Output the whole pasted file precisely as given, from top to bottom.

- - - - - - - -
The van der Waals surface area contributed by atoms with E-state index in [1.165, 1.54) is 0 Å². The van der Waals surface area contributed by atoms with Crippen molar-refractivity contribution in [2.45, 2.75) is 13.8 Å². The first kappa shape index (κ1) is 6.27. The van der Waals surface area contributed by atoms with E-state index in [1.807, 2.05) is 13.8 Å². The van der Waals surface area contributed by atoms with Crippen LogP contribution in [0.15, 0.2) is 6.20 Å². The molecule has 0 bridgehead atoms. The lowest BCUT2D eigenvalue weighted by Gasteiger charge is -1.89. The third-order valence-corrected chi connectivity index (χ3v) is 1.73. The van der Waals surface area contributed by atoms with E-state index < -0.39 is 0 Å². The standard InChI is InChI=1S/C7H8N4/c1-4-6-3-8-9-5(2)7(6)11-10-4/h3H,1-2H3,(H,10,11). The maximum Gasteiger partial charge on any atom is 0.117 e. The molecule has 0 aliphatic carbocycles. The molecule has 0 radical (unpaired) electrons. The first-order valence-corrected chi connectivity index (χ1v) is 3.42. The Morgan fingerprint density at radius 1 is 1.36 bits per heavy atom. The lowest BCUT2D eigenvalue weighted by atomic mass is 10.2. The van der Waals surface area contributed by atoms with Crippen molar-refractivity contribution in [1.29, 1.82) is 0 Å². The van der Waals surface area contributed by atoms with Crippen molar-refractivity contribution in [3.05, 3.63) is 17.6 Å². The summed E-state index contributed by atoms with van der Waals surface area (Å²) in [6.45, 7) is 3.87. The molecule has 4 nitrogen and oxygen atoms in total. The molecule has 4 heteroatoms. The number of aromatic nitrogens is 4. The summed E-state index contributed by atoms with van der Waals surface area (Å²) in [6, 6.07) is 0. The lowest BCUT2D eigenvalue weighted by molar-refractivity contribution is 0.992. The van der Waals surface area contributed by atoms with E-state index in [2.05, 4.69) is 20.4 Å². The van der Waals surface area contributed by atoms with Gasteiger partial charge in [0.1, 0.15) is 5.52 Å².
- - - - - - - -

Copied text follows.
The van der Waals surface area contributed by atoms with E-state index in [1.165, 1.54) is 0 Å². The van der Waals surface area contributed by atoms with Crippen molar-refractivity contribution in [2.45, 2.75) is 13.8 Å². The first kappa shape index (κ1) is 6.27. The van der Waals surface area contributed by atoms with E-state index in [1.807, 2.05) is 13.8 Å². The van der Waals surface area contributed by atoms with Crippen LogP contribution in [0.15, 0.2) is 6.20 Å². The molecule has 0 bridgehead atoms. The lowest BCUT2D eigenvalue weighted by Gasteiger charge is -1.89. The third-order valence-corrected chi connectivity index (χ3v) is 1.73. The van der Waals surface area contributed by atoms with E-state index < -0.39 is 0 Å². The standard InChI is InChI=1S/C7H8N4/c1-4-6-3-8-9-5(2)7(6)11-10-4/h3H,1-2H3,(H,10,11). The maximum Gasteiger partial charge on any atom is 0.117 e. The molecule has 0 aliphatic carbocycles. The molecule has 0 radical (unpaired) electrons. The first-order valence-corrected chi connectivity index (χ1v) is 3.42. The Morgan fingerprint density at radius 1 is 1.36 bits per heavy atom. The lowest BCUT2D eigenvalue weighted by atomic mass is 10.2. The van der Waals surface area contributed by atoms with Crippen molar-refractivity contribution in [1.29, 1.82) is 0 Å². The van der Waals surface area contributed by atoms with Crippen molar-refractivity contribution in [3.05, 3.63) is 17.6 Å². The summed E-state index contributed by atoms with van der Waals surface area (Å²) in [6.45, 7) is 3.87. The molecule has 4 nitrogen and oxygen atoms in total. The molecule has 4 heteroatoms. The number of aromatic nitrogens is 4. The summed E-state index contributed by atoms with van der Waals surface area (Å²) in [6, 6.07) is 0. The lowest BCUT2D eigenvalue weighted by molar-refractivity contribution is 0.992. The van der Waals surface area contributed by atoms with E-state index in [2.05, 4.69) is 20.4 Å². The van der Waals surface area contributed by atoms with Gasteiger partial charge in [0.1, 0.15) is 5.52 Å².